The BigBrotherAward in the category Politics goes to the Minister-Presidents of the 16 German Federal States for establishing the Joint Licence Fee Service of [Germany’s public broadcasters] ARD, ZDF and Deutschlandradio (Gemeinsamer Beitragsservice von ARD, ZDF und Deutschlandradio) and the ensuing massive collection of personal data of the whole German population.
The former fee collection service, GEZ (Gebühreneinzugszentrale, Fee Collecting Centre) received the BigBrotherAward in 2003 in the Lifetime Achievement category. One proposition in the laudation at the time was that the TV and radio licence fees should be reorganised so as to be collected per household and not per set. In an age when even a digital picture frame can count as a “novel receiving device”, the abolition of a device-based licence fee seemed more than overdue. As of 1 January 2013, the old GEZ has indeed been abolished or rather replaced, and its successor is called Licence Fee Service of ARD, ZDF and Deutschlandradio.
Together with the new name, the institution also wanted to appear in a new light: The name GEZ had been poisoned through their “fee collecting agents”, who very much in a Stasi manner (Staatssicherheit, the former secret police of the German Democratic Republic) made unannounced visits to households, trying to ferret out the number of TV or radio sets in the flat; they even dug their way through dustbins in the hopes of finding discarded TV magazines. The GEZ was one huge data leech who is even said to have bought address data from lotteries in order to identify fee dodgers. A nationwide shadow population register was established, and practically every living soul was registered with the GEZ.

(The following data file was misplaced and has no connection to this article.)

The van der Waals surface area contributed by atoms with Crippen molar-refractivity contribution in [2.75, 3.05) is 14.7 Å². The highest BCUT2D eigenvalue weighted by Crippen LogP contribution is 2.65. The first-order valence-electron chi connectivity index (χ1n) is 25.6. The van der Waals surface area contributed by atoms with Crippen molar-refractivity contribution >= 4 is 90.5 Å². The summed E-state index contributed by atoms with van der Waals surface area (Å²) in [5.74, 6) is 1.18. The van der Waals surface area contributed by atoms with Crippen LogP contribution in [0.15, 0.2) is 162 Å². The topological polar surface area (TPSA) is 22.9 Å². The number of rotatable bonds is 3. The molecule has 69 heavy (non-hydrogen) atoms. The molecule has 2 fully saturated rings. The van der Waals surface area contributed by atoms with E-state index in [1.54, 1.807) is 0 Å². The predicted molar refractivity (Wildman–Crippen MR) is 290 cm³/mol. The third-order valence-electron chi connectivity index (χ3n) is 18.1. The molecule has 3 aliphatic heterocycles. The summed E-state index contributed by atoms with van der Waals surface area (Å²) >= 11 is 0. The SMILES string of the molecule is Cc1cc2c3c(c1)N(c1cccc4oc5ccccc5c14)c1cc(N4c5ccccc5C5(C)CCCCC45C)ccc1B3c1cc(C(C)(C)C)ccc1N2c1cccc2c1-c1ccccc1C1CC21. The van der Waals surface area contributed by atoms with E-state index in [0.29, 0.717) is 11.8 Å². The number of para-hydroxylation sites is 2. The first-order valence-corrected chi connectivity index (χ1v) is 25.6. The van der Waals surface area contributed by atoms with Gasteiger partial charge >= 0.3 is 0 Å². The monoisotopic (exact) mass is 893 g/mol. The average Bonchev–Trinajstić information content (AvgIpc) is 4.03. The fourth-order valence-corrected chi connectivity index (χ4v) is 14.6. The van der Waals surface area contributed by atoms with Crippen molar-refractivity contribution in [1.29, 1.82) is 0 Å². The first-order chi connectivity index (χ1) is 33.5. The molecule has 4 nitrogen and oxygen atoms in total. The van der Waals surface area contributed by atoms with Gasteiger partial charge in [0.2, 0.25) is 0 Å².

From 2013 on, this was supposed to change. With a hew household-based licence fee, so it was hoped, all this would no longer be necessary. No more data collecting, no more visits to private homes.
But the reality is quite a different story, As before, it is not the households but the fee payers that are in the focus of investigation. The Inter-State Agreement on Media Services (Rundfunkstaatsvertrag) says that as before, every time a person changes address within Germany, data will be transferred from the registration authority to the Licence Fee Service. In this process, not only the necessary data will be shared but just about everything the population registers yield, including former addresses, evidence on social circumstances etc. From 2015 on the Licence Fee Service will even be allowed again to buy data from private sources, such as address mongers, insurance companies, debt collecting agencies, lotteries or the mail redirection addresses stored with Deutsche Post AG.